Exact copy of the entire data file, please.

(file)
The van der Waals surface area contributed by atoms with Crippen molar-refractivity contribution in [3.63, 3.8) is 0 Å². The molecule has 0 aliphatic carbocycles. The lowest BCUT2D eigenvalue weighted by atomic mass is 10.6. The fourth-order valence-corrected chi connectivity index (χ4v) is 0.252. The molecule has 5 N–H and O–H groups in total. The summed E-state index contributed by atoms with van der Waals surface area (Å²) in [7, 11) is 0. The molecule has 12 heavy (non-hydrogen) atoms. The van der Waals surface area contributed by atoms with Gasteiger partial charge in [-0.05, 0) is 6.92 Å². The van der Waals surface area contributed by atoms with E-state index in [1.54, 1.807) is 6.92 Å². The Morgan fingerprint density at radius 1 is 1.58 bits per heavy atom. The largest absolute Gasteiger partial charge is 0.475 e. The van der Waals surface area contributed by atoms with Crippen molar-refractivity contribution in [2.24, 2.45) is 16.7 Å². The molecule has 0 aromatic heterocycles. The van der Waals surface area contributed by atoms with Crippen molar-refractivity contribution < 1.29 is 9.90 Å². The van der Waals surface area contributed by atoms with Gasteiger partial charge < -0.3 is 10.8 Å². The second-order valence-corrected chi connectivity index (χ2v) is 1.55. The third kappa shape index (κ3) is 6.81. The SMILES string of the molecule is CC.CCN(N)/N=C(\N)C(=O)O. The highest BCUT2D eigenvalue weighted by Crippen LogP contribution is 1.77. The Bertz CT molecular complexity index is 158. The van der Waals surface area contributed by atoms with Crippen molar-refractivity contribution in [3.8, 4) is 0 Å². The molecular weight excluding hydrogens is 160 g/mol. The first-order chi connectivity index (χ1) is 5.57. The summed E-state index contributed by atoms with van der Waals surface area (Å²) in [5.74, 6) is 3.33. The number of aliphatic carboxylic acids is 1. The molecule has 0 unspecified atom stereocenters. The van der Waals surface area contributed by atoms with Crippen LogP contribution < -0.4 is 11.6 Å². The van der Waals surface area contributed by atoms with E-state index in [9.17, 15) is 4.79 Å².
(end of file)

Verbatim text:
The van der Waals surface area contributed by atoms with Crippen molar-refractivity contribution in [3.63, 3.8) is 0 Å². The molecule has 0 aliphatic carbocycles. The lowest BCUT2D eigenvalue weighted by atomic mass is 10.6. The fourth-order valence-corrected chi connectivity index (χ4v) is 0.252. The molecule has 5 N–H and O–H groups in total. The summed E-state index contributed by atoms with van der Waals surface area (Å²) in [7, 11) is 0. The molecule has 12 heavy (non-hydrogen) atoms. The van der Waals surface area contributed by atoms with Gasteiger partial charge in [-0.05, 0) is 6.92 Å². The van der Waals surface area contributed by atoms with E-state index in [1.54, 1.807) is 6.92 Å². The Morgan fingerprint density at radius 1 is 1.58 bits per heavy atom. The largest absolute Gasteiger partial charge is 0.475 e. The van der Waals surface area contributed by atoms with Crippen molar-refractivity contribution in [2.24, 2.45) is 16.7 Å². The molecule has 0 aromatic heterocycles. The van der Waals surface area contributed by atoms with Crippen molar-refractivity contribution < 1.29 is 9.90 Å². The van der Waals surface area contributed by atoms with Gasteiger partial charge < -0.3 is 10.8 Å². The second-order valence-corrected chi connectivity index (χ2v) is 1.55. The third kappa shape index (κ3) is 6.81. The SMILES string of the molecule is CC.CCN(N)/N=C(\N)C(=O)O. The highest BCUT2D eigenvalue weighted by Crippen LogP contribution is 1.77. The Bertz CT molecular complexity index is 158. The van der Waals surface area contributed by atoms with Crippen molar-refractivity contribution in [3.8, 4) is 0 Å². The molecular weight excluding hydrogens is 160 g/mol. The first-order chi connectivity index (χ1) is 5.57. The summed E-state index contributed by atoms with van der Waals surface area (Å²) in [5.74, 6) is 3.33. The number of aliphatic carboxylic acids is 1. The molecule has 0 unspecified atom stereocenters. The van der Waals surface area contributed by atoms with Crippen LogP contribution < -0.4 is 11.6 Å². The van der Waals surface area contributed by atoms with E-state index in [9.17, 15) is 4.79 Å².